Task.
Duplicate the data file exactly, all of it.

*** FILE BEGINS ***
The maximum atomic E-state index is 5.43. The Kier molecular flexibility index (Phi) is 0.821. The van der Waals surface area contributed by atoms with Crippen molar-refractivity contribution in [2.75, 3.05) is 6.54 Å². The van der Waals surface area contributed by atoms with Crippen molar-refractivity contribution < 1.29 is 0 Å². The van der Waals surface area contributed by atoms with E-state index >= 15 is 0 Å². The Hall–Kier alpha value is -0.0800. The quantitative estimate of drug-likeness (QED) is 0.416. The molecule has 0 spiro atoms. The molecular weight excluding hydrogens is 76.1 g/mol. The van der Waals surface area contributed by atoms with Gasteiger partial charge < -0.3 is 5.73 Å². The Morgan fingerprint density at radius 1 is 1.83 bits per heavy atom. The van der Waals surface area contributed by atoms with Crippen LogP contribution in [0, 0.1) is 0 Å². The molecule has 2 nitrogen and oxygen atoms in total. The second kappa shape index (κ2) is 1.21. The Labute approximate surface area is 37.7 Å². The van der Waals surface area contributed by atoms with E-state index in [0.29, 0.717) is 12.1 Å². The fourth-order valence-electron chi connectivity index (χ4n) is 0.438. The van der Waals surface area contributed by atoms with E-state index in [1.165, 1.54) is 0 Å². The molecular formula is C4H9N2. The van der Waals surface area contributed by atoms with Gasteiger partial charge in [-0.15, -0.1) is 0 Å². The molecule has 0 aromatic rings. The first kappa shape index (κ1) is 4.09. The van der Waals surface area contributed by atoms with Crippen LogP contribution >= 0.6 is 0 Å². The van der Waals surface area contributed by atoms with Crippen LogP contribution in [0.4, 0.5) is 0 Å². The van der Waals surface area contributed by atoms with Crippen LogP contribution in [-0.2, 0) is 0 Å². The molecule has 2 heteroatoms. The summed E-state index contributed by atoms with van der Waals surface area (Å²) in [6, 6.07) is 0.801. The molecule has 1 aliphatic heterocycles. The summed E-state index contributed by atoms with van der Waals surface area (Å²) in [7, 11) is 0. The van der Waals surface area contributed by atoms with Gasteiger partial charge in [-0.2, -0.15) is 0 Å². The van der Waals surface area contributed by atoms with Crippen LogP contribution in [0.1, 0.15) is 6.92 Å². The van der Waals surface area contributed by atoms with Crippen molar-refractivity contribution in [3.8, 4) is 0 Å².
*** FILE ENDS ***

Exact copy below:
The maximum atomic E-state index is 5.43. The Kier molecular flexibility index (Phi) is 0.821. The van der Waals surface area contributed by atoms with Crippen molar-refractivity contribution in [2.75, 3.05) is 6.54 Å². The van der Waals surface area contributed by atoms with Crippen molar-refractivity contribution < 1.29 is 0 Å². The van der Waals surface area contributed by atoms with E-state index >= 15 is 0 Å². The Hall–Kier alpha value is -0.0800. The quantitative estimate of drug-likeness (QED) is 0.416. The molecule has 0 spiro atoms. The molecular weight excluding hydrogens is 76.1 g/mol. The van der Waals surface area contributed by atoms with Gasteiger partial charge < -0.3 is 5.73 Å². The Morgan fingerprint density at radius 1 is 1.83 bits per heavy atom. The van der Waals surface area contributed by atoms with Crippen LogP contribution in [0, 0.1) is 0 Å². The molecule has 2 nitrogen and oxygen atoms in total. The second kappa shape index (κ2) is 1.21. The Labute approximate surface area is 37.7 Å². The van der Waals surface area contributed by atoms with E-state index in [0.29, 0.717) is 12.1 Å². The fourth-order valence-electron chi connectivity index (χ4n) is 0.438. The van der Waals surface area contributed by atoms with E-state index in [1.165, 1.54) is 0 Å². The molecular formula is C4H9N2. The van der Waals surface area contributed by atoms with Gasteiger partial charge in [-0.15, -0.1) is 0 Å². The molecule has 0 aromatic rings. The first kappa shape index (κ1) is 4.09. The van der Waals surface area contributed by atoms with Crippen LogP contribution >= 0.6 is 0 Å². The van der Waals surface area contributed by atoms with Crippen LogP contribution in [0.4, 0.5) is 0 Å². The van der Waals surface area contributed by atoms with Crippen LogP contribution in [-0.2, 0) is 0 Å². The molecule has 2 heteroatoms. The summed E-state index contributed by atoms with van der Waals surface area (Å²) in [6, 6.07) is 0.801. The molecule has 1 aliphatic heterocycles. The summed E-state index contributed by atoms with van der Waals surface area (Å²) in [7, 11) is 0. The van der Waals surface area contributed by atoms with Gasteiger partial charge in [-0.2, -0.15) is 0 Å². The van der Waals surface area contributed by atoms with Crippen LogP contribution in [0.1, 0.15) is 6.92 Å². The van der Waals surface area contributed by atoms with Crippen molar-refractivity contribution in [3.8, 4) is 0 Å².